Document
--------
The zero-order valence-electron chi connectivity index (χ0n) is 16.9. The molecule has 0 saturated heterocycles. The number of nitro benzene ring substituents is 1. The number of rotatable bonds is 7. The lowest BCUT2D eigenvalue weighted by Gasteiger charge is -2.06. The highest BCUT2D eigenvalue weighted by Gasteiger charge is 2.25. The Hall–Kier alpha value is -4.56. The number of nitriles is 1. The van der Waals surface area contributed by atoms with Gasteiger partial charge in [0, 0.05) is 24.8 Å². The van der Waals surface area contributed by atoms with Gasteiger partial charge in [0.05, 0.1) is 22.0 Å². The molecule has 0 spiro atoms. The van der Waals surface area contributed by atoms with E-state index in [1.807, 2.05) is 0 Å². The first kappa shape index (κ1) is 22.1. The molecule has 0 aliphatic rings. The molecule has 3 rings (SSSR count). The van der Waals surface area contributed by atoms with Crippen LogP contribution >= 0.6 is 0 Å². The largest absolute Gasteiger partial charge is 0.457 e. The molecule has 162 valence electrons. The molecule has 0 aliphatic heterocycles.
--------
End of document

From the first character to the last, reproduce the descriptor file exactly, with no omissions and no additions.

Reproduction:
The zero-order valence-electron chi connectivity index (χ0n) is 16.9. The molecule has 0 saturated heterocycles. The number of nitro benzene ring substituents is 1. The number of rotatable bonds is 7. The lowest BCUT2D eigenvalue weighted by Gasteiger charge is -2.06. The highest BCUT2D eigenvalue weighted by Gasteiger charge is 2.25. The Hall–Kier alpha value is -4.56. The number of nitriles is 1. The van der Waals surface area contributed by atoms with Gasteiger partial charge in [0, 0.05) is 24.8 Å². The van der Waals surface area contributed by atoms with Gasteiger partial charge in [0.05, 0.1) is 22.0 Å². The molecule has 0 spiro atoms. The van der Waals surface area contributed by atoms with E-state index in [1.807, 2.05) is 0 Å². The first kappa shape index (κ1) is 22.1. The molecule has 0 aliphatic rings. The molecule has 3 rings (SSSR count). The van der Waals surface area contributed by atoms with Crippen LogP contribution >= 0.6 is 0 Å². The largest absolute Gasteiger partial charge is 0.457 e. The molecule has 162 valence electrons. The molecule has 0 aliphatic heterocycles.